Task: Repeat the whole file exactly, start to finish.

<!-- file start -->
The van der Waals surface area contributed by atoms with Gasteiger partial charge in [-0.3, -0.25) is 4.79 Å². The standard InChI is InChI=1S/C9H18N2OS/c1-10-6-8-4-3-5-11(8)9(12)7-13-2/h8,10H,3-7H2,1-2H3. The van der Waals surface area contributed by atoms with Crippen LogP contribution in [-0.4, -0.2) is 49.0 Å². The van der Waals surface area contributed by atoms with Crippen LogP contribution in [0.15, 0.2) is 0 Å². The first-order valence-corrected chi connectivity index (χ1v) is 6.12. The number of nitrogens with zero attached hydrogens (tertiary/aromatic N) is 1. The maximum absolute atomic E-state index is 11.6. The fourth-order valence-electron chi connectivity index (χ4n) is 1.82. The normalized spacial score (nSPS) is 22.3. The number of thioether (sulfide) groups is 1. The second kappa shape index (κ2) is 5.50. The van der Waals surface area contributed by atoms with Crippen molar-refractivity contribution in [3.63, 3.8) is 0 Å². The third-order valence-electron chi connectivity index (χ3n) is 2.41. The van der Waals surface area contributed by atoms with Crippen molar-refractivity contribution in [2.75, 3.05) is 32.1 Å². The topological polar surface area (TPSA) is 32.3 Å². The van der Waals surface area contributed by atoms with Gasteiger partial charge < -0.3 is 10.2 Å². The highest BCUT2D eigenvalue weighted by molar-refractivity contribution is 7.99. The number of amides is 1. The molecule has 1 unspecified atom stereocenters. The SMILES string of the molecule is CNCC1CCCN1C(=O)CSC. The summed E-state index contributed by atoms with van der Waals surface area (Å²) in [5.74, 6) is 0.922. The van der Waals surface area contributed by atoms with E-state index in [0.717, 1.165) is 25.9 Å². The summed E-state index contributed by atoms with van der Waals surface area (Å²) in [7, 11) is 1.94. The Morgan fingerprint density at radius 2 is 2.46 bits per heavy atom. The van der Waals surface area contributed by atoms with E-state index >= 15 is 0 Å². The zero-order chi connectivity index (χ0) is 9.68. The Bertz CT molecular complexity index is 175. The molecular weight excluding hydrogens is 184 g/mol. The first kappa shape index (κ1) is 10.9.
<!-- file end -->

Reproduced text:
The van der Waals surface area contributed by atoms with Gasteiger partial charge in [-0.3, -0.25) is 4.79 Å². The standard InChI is InChI=1S/C9H18N2OS/c1-10-6-8-4-3-5-11(8)9(12)7-13-2/h8,10H,3-7H2,1-2H3. The van der Waals surface area contributed by atoms with Crippen LogP contribution in [-0.4, -0.2) is 49.0 Å². The van der Waals surface area contributed by atoms with Crippen LogP contribution in [0.15, 0.2) is 0 Å². The first-order valence-corrected chi connectivity index (χ1v) is 6.12. The number of nitrogens with zero attached hydrogens (tertiary/aromatic N) is 1. The maximum absolute atomic E-state index is 11.6. The fourth-order valence-electron chi connectivity index (χ4n) is 1.82. The normalized spacial score (nSPS) is 22.3. The number of thioether (sulfide) groups is 1. The second kappa shape index (κ2) is 5.50. The van der Waals surface area contributed by atoms with Crippen molar-refractivity contribution in [3.63, 3.8) is 0 Å². The third-order valence-electron chi connectivity index (χ3n) is 2.41. The van der Waals surface area contributed by atoms with Crippen molar-refractivity contribution in [2.75, 3.05) is 32.1 Å². The topological polar surface area (TPSA) is 32.3 Å². The van der Waals surface area contributed by atoms with Gasteiger partial charge < -0.3 is 10.2 Å². The highest BCUT2D eigenvalue weighted by molar-refractivity contribution is 7.99. The number of amides is 1. The molecule has 1 unspecified atom stereocenters. The SMILES string of the molecule is CNCC1CCCN1C(=O)CSC. The summed E-state index contributed by atoms with van der Waals surface area (Å²) in [5.74, 6) is 0.922. The van der Waals surface area contributed by atoms with E-state index in [0.717, 1.165) is 25.9 Å². The summed E-state index contributed by atoms with van der Waals surface area (Å²) in [7, 11) is 1.94. The Morgan fingerprint density at radius 2 is 2.46 bits per heavy atom. The van der Waals surface area contributed by atoms with E-state index >= 15 is 0 Å². The zero-order chi connectivity index (χ0) is 9.68. The Bertz CT molecular complexity index is 175. The molecular weight excluding hydrogens is 184 g/mol. The first kappa shape index (κ1) is 10.9.